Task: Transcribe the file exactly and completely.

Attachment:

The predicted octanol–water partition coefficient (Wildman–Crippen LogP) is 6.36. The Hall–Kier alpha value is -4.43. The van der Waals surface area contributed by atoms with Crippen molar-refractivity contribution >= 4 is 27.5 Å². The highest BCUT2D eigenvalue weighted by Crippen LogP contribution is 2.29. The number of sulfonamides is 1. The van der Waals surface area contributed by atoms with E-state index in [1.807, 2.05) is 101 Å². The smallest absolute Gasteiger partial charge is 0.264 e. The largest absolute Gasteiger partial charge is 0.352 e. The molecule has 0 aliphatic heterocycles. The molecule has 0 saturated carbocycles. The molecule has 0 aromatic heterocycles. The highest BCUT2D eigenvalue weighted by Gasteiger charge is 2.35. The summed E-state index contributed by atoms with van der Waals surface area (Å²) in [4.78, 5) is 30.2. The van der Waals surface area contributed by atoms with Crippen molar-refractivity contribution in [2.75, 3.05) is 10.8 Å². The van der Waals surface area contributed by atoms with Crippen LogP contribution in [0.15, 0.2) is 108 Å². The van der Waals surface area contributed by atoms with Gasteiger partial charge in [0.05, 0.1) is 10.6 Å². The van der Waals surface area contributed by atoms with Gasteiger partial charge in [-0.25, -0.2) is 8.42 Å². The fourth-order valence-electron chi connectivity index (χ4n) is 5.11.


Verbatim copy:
The predicted octanol–water partition coefficient (Wildman–Crippen LogP) is 6.36. The Hall–Kier alpha value is -4.43. The van der Waals surface area contributed by atoms with Crippen molar-refractivity contribution >= 4 is 27.5 Å². The highest BCUT2D eigenvalue weighted by Crippen LogP contribution is 2.29. The number of sulfonamides is 1. The van der Waals surface area contributed by atoms with E-state index in [1.807, 2.05) is 101 Å². The smallest absolute Gasteiger partial charge is 0.264 e. The largest absolute Gasteiger partial charge is 0.352 e. The molecule has 0 aliphatic heterocycles. The molecule has 0 saturated carbocycles. The molecule has 0 aromatic heterocycles. The highest BCUT2D eigenvalue weighted by Gasteiger charge is 2.35. The summed E-state index contributed by atoms with van der Waals surface area (Å²) in [4.78, 5) is 30.2. The van der Waals surface area contributed by atoms with Crippen molar-refractivity contribution in [2.75, 3.05) is 10.8 Å². The van der Waals surface area contributed by atoms with Crippen LogP contribution in [0.15, 0.2) is 108 Å². The van der Waals surface area contributed by atoms with Gasteiger partial charge in [0.05, 0.1) is 10.6 Å². The van der Waals surface area contributed by atoms with Gasteiger partial charge in [-0.25, -0.2) is 8.42 Å². The fourth-order valence-electron chi connectivity index (χ4n) is 5.11.